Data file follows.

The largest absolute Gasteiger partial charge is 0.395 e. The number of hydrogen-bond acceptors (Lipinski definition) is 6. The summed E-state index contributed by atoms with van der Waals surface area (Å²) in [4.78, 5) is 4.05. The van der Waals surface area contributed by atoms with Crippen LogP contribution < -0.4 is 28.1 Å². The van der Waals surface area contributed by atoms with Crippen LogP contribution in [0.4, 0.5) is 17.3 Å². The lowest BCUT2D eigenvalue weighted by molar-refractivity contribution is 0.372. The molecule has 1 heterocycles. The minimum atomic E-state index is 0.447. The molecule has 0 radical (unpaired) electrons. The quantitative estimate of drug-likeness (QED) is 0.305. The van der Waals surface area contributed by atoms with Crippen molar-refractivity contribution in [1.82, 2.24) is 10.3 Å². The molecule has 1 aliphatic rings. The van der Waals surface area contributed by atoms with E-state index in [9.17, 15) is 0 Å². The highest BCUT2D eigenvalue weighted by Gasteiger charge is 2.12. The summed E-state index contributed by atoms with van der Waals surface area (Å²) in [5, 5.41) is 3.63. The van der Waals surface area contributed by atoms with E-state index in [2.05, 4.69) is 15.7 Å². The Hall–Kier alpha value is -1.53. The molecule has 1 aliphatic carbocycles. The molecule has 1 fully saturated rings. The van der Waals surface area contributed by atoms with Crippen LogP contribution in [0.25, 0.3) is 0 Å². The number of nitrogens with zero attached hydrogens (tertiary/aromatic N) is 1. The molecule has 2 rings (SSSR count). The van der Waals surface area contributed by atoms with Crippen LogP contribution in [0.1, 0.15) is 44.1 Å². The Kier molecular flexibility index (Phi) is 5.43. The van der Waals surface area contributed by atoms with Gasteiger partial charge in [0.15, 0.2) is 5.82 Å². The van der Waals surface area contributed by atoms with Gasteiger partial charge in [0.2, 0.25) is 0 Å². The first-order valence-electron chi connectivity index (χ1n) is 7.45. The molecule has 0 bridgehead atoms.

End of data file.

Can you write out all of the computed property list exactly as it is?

The largest absolute Gasteiger partial charge is 0.395 e. The number of hydrogen-bond acceptors (Lipinski definition) is 6. The summed E-state index contributed by atoms with van der Waals surface area (Å²) in [4.78, 5) is 4.05. The van der Waals surface area contributed by atoms with Crippen LogP contribution < -0.4 is 28.1 Å². The van der Waals surface area contributed by atoms with Crippen LogP contribution in [0.4, 0.5) is 17.3 Å². The lowest BCUT2D eigenvalue weighted by molar-refractivity contribution is 0.372. The molecule has 1 heterocycles. The minimum atomic E-state index is 0.447. The molecule has 0 radical (unpaired) electrons. The quantitative estimate of drug-likeness (QED) is 0.305. The van der Waals surface area contributed by atoms with Crippen molar-refractivity contribution in [1.82, 2.24) is 10.3 Å². The molecule has 1 aliphatic rings. The van der Waals surface area contributed by atoms with E-state index in [9.17, 15) is 0 Å². The highest BCUT2D eigenvalue weighted by Gasteiger charge is 2.12. The summed E-state index contributed by atoms with van der Waals surface area (Å²) in [5, 5.41) is 3.63. The van der Waals surface area contributed by atoms with E-state index in [2.05, 4.69) is 15.7 Å². The Hall–Kier alpha value is -1.53. The molecule has 1 aliphatic carbocycles. The molecule has 1 fully saturated rings. The van der Waals surface area contributed by atoms with Crippen LogP contribution in [0.25, 0.3) is 0 Å². The number of nitrogens with zero attached hydrogens (tertiary/aromatic N) is 1. The molecule has 2 rings (SSSR count). The van der Waals surface area contributed by atoms with Crippen LogP contribution in [0.1, 0.15) is 44.1 Å². The Kier molecular flexibility index (Phi) is 5.43. The van der Waals surface area contributed by atoms with Gasteiger partial charge in [0.15, 0.2) is 5.82 Å². The van der Waals surface area contributed by atoms with Gasteiger partial charge in [0.2, 0.25) is 0 Å². The first-order valence-electron chi connectivity index (χ1n) is 7.45. The molecule has 0 bridgehead atoms.